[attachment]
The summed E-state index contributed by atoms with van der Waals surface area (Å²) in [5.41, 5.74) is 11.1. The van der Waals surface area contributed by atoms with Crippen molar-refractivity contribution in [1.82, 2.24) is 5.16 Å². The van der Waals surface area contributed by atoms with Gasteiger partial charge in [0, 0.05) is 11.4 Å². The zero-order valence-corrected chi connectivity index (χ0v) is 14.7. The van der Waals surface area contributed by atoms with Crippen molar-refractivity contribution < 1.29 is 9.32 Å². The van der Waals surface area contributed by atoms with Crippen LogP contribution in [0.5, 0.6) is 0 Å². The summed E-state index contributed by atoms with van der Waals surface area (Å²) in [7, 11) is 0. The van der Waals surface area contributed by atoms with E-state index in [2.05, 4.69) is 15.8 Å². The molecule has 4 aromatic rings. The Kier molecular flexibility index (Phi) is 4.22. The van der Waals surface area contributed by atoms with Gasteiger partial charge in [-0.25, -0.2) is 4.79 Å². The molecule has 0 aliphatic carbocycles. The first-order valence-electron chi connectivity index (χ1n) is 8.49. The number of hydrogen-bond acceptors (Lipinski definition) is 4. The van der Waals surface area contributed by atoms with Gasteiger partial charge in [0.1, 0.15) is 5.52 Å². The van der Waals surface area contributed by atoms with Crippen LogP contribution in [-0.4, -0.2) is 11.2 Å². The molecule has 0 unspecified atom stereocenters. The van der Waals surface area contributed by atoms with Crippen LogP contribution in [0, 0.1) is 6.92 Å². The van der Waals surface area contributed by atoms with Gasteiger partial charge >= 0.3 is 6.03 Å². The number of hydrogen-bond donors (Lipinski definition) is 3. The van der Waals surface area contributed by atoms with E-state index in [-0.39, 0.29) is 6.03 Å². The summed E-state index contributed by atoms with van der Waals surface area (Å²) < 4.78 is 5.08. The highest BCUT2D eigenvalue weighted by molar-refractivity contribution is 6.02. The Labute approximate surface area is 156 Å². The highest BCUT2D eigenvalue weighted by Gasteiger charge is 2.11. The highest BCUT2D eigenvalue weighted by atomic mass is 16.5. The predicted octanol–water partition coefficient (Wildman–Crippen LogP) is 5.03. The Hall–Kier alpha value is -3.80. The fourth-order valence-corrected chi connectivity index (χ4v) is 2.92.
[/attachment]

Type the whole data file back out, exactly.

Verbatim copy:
The summed E-state index contributed by atoms with van der Waals surface area (Å²) in [5.41, 5.74) is 11.1. The van der Waals surface area contributed by atoms with Crippen molar-refractivity contribution in [1.82, 2.24) is 5.16 Å². The van der Waals surface area contributed by atoms with Gasteiger partial charge in [0, 0.05) is 11.4 Å². The zero-order valence-corrected chi connectivity index (χ0v) is 14.7. The van der Waals surface area contributed by atoms with Crippen molar-refractivity contribution < 1.29 is 9.32 Å². The van der Waals surface area contributed by atoms with Crippen LogP contribution in [0.5, 0.6) is 0 Å². The summed E-state index contributed by atoms with van der Waals surface area (Å²) in [7, 11) is 0. The van der Waals surface area contributed by atoms with E-state index in [2.05, 4.69) is 15.8 Å². The molecule has 4 aromatic rings. The Kier molecular flexibility index (Phi) is 4.22. The van der Waals surface area contributed by atoms with Gasteiger partial charge in [-0.25, -0.2) is 4.79 Å². The molecule has 0 aliphatic carbocycles. The first-order valence-electron chi connectivity index (χ1n) is 8.49. The number of hydrogen-bond acceptors (Lipinski definition) is 4. The van der Waals surface area contributed by atoms with Gasteiger partial charge in [0.1, 0.15) is 5.52 Å². The van der Waals surface area contributed by atoms with Crippen LogP contribution in [-0.4, -0.2) is 11.2 Å². The molecule has 0 unspecified atom stereocenters. The van der Waals surface area contributed by atoms with Crippen LogP contribution in [0, 0.1) is 6.92 Å². The van der Waals surface area contributed by atoms with Gasteiger partial charge >= 0.3 is 6.03 Å². The number of hydrogen-bond donors (Lipinski definition) is 3. The van der Waals surface area contributed by atoms with E-state index in [-0.39, 0.29) is 6.03 Å². The summed E-state index contributed by atoms with van der Waals surface area (Å²) < 4.78 is 5.08. The highest BCUT2D eigenvalue weighted by molar-refractivity contribution is 6.02. The Labute approximate surface area is 156 Å². The highest BCUT2D eigenvalue weighted by Gasteiger charge is 2.11. The highest BCUT2D eigenvalue weighted by atomic mass is 16.5. The predicted octanol–water partition coefficient (Wildman–Crippen LogP) is 5.03. The Hall–Kier alpha value is -3.80. The fourth-order valence-corrected chi connectivity index (χ4v) is 2.92.